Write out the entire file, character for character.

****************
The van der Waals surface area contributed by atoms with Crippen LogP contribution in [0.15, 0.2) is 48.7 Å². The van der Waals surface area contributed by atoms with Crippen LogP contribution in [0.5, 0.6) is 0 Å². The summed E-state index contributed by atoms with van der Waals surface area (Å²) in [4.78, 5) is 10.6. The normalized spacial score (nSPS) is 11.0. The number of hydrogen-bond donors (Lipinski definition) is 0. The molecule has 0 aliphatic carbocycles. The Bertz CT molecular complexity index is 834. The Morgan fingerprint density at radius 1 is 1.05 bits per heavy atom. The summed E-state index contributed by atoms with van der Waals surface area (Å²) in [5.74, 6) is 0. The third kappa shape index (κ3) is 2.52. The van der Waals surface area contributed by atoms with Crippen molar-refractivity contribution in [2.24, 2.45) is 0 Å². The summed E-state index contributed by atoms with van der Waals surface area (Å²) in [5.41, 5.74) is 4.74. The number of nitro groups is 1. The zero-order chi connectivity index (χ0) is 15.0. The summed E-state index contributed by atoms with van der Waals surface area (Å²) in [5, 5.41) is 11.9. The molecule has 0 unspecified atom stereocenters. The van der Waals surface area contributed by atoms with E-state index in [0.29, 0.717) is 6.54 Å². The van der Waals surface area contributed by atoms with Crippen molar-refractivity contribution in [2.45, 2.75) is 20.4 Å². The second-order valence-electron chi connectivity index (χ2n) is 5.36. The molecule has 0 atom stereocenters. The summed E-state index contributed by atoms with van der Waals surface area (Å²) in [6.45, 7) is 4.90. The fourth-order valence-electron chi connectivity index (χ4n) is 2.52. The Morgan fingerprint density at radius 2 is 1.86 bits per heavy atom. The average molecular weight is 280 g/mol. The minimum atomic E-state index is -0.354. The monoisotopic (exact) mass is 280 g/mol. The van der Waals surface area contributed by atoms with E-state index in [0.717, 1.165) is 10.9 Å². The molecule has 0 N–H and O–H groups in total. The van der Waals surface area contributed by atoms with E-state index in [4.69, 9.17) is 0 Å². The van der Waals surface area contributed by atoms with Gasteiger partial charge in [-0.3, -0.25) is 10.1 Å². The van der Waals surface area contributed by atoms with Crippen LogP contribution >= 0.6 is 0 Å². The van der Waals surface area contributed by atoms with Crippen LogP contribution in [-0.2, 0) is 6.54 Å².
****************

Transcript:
The van der Waals surface area contributed by atoms with Crippen LogP contribution in [0.15, 0.2) is 48.7 Å². The van der Waals surface area contributed by atoms with Crippen LogP contribution in [0.5, 0.6) is 0 Å². The summed E-state index contributed by atoms with van der Waals surface area (Å²) in [4.78, 5) is 10.6. The normalized spacial score (nSPS) is 11.0. The number of hydrogen-bond donors (Lipinski definition) is 0. The molecule has 0 aliphatic carbocycles. The Bertz CT molecular complexity index is 834. The Morgan fingerprint density at radius 1 is 1.05 bits per heavy atom. The summed E-state index contributed by atoms with van der Waals surface area (Å²) in [5.74, 6) is 0. The third kappa shape index (κ3) is 2.52. The van der Waals surface area contributed by atoms with Crippen molar-refractivity contribution in [2.24, 2.45) is 0 Å². The summed E-state index contributed by atoms with van der Waals surface area (Å²) in [5.41, 5.74) is 4.74. The number of nitro groups is 1. The zero-order chi connectivity index (χ0) is 15.0. The summed E-state index contributed by atoms with van der Waals surface area (Å²) in [5, 5.41) is 11.9. The molecule has 0 unspecified atom stereocenters. The van der Waals surface area contributed by atoms with E-state index in [0.29, 0.717) is 6.54 Å². The van der Waals surface area contributed by atoms with Crippen molar-refractivity contribution in [2.45, 2.75) is 20.4 Å². The second-order valence-electron chi connectivity index (χ2n) is 5.36. The molecule has 0 atom stereocenters. The summed E-state index contributed by atoms with van der Waals surface area (Å²) in [6.45, 7) is 4.90. The fourth-order valence-electron chi connectivity index (χ4n) is 2.52. The Morgan fingerprint density at radius 2 is 1.86 bits per heavy atom. The average molecular weight is 280 g/mol. The minimum atomic E-state index is -0.354. The monoisotopic (exact) mass is 280 g/mol. The van der Waals surface area contributed by atoms with E-state index in [0.717, 1.165) is 10.9 Å². The molecule has 0 N–H and O–H groups in total. The van der Waals surface area contributed by atoms with E-state index in [4.69, 9.17) is 0 Å². The van der Waals surface area contributed by atoms with Gasteiger partial charge in [-0.3, -0.25) is 10.1 Å². The van der Waals surface area contributed by atoms with Crippen LogP contribution >= 0.6 is 0 Å². The van der Waals surface area contributed by atoms with Crippen LogP contribution in [-0.2, 0) is 6.54 Å².